Insomnia? Try A Traditional Ayurvedic Treatment

nutrition diet healthInsomnia is the most common of all sleep disorders and is often present in those suffering from anxiety and depression. Mainstream medicine uses a number of drugs to treat insomnia including antidepressants, hypnotics and antihistamines. However, the effect of these drugs is questionable and certainly some of them, particularly hypnotic drugs, can be associated with adverse effects including hangover, tolerance, rebound insomnia and addiction. Increasingly people are looking to safer and more effective alternatives to treat insomnia, and in this regard herbal medicine offers some safe and effective treatments for insomnia. Herbs have been used traditionally in non allopathic forms of medicine including Ayurvedic and Chinese medicine systems. Both of these medical systems have a long history of treating insomnia with herbs. Herbal remedies from traditional medicine are often available as mixtures of herbs that work synergistically together to be highly effective at improving sleep quality with minimal adverse effects.

insomnia herbs

Insomnia can be defined in a number of ways. One such definition for example suggests that insomnia is characterised by a sleep latency of over 30 minutes (it takes more than 30 minutes to fall asleep) and that this should occur for a period of at least 6 months. In addition, the quality of the sleep should be poor. Insomnia is often associated with both anxiety and depression, and the low quality sleep can exacerbate the depressive and anxious symptoms felt by the sufferer. Effective treatment for anxiety and depression often requires consideration of the insomnia component of the disorder. Many herbs that treat anxiety and depression also reduce insomnia. Highlighting their effectiveness.

For example, one group of researchers investigated a combination of herbs utilised in traditional Ayurvedic medicine. These herbs were from a product called Blissful Sleep, and included valerian (Valeriana wallichi) (160 mg/tablet), rose petals (Rosa centifolia), muskroot (Nardostachys jatamansi), heartleaved moonseed (Tinospora cordifolia), winter cherry (Withania somnifera), pepper (Piper negrum), ginger (Zingibar officinalis), aloeweed (Convolvulus pluricalis) and licorice root (Glycyrrhiza glabra). Subjects aged between 20 and 65 took the supplement for 4 nights, taking two tablets 1 hour before bed. After taking the supplements, subjects reported a significant reduction in the time taken to fall asleep (sleep latency) and no adverse effects were reported by any of the subjects taking the supplement. Therefore the herbs in this product, many of which have been shown to produce better sleep quality when taken individually, may be effective in combination in order to allow treatment of insomnia.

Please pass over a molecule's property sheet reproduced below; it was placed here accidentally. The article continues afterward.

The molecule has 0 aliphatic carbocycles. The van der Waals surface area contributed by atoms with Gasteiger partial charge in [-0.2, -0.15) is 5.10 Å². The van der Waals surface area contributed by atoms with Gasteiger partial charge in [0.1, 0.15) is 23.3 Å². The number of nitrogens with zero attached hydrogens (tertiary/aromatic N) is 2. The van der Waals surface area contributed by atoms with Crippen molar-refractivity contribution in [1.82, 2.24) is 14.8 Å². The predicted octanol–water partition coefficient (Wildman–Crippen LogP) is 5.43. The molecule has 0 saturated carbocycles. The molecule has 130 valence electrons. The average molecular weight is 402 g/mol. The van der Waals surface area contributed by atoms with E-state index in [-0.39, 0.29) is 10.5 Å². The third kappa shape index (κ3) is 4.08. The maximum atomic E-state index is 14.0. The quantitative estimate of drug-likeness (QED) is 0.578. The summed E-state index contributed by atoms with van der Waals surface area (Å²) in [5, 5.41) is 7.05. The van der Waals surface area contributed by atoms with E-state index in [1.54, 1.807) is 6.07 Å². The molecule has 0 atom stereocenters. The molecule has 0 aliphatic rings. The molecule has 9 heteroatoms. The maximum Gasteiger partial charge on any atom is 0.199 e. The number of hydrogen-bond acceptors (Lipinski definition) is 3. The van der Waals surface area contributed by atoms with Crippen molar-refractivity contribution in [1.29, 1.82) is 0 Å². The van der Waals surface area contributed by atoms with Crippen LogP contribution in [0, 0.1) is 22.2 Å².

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Farag, N. H. and Mills, P. J. 2003. A randomized-controlled trial of the effects of a traditional herbal supplement on sleep onset insomnia. Complementary therapies in medicine. 11(4): 223-225

About Robert Barrington

Robert Barrington is a writer, nutritionist, lecturer and philosopher.
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